How Museveni survived shooting in Mbale Town

In his book Sowing the Mustard Seed, Museveni says on seeing him being pursued by soldiers, residents of Maluku Housing Estate in Mbale Town thought he was a thief and tried to intercept him. ILLUSTRATION BY ALEX KWIZERA

What you need to know:

Escape. If Museveni had been captured in Mbale, undoubtedly, he would have been the 12th guerrilla executed on Saturday, February 10, 1973. He would have been executed in his home district Ankole, writes Faustin Mugabe.

On January 30, 1973, for the third time recorded, Yoweri Museveni survived a bullet shot (not in real combat). On that Monday, at around 4pm, Museveni survived death. He and his colleagues had gone to Mbale to clandestinely check on their contacts and bases in and around Bugisu sub-region during the guerrilla war they had waged against president Idi Amin’s repressive regime.

But his two comrades, Martin Mwesiga and Wunku Mpima, aka Kazimoto, did not survive. They were shot dead on the spot by the Uganda Army (UA) soldiers.

Cuthbert Ofundi (not real name), then a student in Mbale Town who was mistaken for a guerrilla and was detained at the Makindye military dungeon by soldiers but released after some months, is on record for relating this story.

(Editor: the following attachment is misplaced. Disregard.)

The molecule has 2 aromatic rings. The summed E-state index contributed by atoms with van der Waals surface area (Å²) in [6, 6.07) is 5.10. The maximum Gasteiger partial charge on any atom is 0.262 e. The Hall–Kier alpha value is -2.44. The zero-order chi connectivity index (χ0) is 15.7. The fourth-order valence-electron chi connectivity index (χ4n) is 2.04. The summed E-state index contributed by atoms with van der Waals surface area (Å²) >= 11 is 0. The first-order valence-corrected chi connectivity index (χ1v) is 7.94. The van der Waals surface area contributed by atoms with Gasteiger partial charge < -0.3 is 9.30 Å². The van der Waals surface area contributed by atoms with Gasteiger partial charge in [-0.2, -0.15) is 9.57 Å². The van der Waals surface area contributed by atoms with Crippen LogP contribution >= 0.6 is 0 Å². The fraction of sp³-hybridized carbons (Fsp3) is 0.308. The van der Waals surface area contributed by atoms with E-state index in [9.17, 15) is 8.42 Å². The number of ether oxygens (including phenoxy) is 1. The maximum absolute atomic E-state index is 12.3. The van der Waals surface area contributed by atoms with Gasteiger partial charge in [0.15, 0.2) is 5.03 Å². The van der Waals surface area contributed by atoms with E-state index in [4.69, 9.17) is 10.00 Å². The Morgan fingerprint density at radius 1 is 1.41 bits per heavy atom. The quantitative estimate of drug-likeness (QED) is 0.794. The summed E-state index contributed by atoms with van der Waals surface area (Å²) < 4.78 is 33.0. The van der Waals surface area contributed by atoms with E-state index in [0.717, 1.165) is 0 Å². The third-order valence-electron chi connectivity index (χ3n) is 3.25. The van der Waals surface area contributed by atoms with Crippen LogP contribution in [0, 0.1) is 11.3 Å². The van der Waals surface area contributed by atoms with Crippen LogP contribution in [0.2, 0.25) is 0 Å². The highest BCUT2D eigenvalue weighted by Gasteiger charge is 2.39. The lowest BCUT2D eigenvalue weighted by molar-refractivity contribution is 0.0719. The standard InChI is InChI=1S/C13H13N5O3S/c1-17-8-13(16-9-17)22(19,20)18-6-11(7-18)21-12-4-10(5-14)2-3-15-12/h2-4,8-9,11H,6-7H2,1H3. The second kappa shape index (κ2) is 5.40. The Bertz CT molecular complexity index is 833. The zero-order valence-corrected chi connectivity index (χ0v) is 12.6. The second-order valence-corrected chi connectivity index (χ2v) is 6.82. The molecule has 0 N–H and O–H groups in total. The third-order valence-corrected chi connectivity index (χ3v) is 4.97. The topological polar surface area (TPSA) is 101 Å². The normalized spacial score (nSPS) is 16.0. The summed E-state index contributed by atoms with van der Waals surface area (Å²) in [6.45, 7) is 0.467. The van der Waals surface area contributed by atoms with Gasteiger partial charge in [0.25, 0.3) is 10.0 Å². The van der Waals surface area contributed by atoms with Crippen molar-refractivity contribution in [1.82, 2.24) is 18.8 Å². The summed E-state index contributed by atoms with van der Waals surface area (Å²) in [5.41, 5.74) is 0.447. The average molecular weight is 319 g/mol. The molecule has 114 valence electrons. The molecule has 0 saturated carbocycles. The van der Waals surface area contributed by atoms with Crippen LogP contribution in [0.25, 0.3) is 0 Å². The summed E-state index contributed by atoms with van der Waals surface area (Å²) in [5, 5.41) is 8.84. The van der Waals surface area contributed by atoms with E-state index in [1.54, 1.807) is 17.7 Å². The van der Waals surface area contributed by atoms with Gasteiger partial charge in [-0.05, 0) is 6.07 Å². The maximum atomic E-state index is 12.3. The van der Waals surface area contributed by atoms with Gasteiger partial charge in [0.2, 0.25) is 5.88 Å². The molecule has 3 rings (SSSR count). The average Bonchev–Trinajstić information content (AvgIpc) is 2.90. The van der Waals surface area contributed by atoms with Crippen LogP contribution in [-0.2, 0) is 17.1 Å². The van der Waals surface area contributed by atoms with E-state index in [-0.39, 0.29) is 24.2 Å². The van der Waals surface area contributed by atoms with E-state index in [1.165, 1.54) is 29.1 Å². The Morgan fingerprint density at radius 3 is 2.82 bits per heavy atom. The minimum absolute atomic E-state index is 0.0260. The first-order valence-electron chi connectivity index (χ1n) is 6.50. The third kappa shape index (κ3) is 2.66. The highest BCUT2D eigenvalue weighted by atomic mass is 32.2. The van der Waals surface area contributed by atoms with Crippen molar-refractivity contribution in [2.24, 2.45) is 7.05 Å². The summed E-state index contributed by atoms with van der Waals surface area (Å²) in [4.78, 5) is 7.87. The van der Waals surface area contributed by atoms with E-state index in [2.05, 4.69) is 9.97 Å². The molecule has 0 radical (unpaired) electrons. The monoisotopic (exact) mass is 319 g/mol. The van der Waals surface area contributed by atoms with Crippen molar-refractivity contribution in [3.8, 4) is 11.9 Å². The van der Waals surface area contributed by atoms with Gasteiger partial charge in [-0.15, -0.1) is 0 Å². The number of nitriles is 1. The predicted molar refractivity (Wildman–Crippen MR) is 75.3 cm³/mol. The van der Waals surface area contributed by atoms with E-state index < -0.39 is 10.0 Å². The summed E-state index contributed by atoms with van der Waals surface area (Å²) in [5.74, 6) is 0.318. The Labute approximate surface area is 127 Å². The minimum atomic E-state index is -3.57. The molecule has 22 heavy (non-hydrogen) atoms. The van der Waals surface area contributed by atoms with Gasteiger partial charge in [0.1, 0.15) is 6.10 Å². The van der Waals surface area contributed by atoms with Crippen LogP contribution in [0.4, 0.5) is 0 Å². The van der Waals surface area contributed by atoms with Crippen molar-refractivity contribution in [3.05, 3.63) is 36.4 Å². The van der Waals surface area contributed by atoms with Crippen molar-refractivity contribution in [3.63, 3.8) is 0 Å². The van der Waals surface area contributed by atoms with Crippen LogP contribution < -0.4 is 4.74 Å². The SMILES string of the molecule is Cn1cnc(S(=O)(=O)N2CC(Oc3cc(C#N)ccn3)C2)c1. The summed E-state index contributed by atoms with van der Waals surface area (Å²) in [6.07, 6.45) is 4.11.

(Sunday Monitor is trying to establish his contact and we have since known his village. It is believed he could still be alive).

According to the interview reported in the media, Ofundi said: “I left home (village and district withheld) on January 29, 1973. It was a Sunday and I was returning to my school… after the holidays. The following day, January 30, after the lectures I went to my cousin (names withheld) who was staying at Maluku Housing Estates in Mbale Town.”

Ofundi’s cousin was a teacher and he had left his books with him. This was around 4pm.
“About an hour later, I saw a military Land Rover park outside the house opposite my cousin’s. Three uniformed soldiers and two in plain clothes jumped out while the driver remained in the car,” he said.

Ofundi woke his cousin up, who was resting on the bed, and told him something was going on. On assessing the situation, his cousin told him that he would not be surprised if stolen property was found in the house.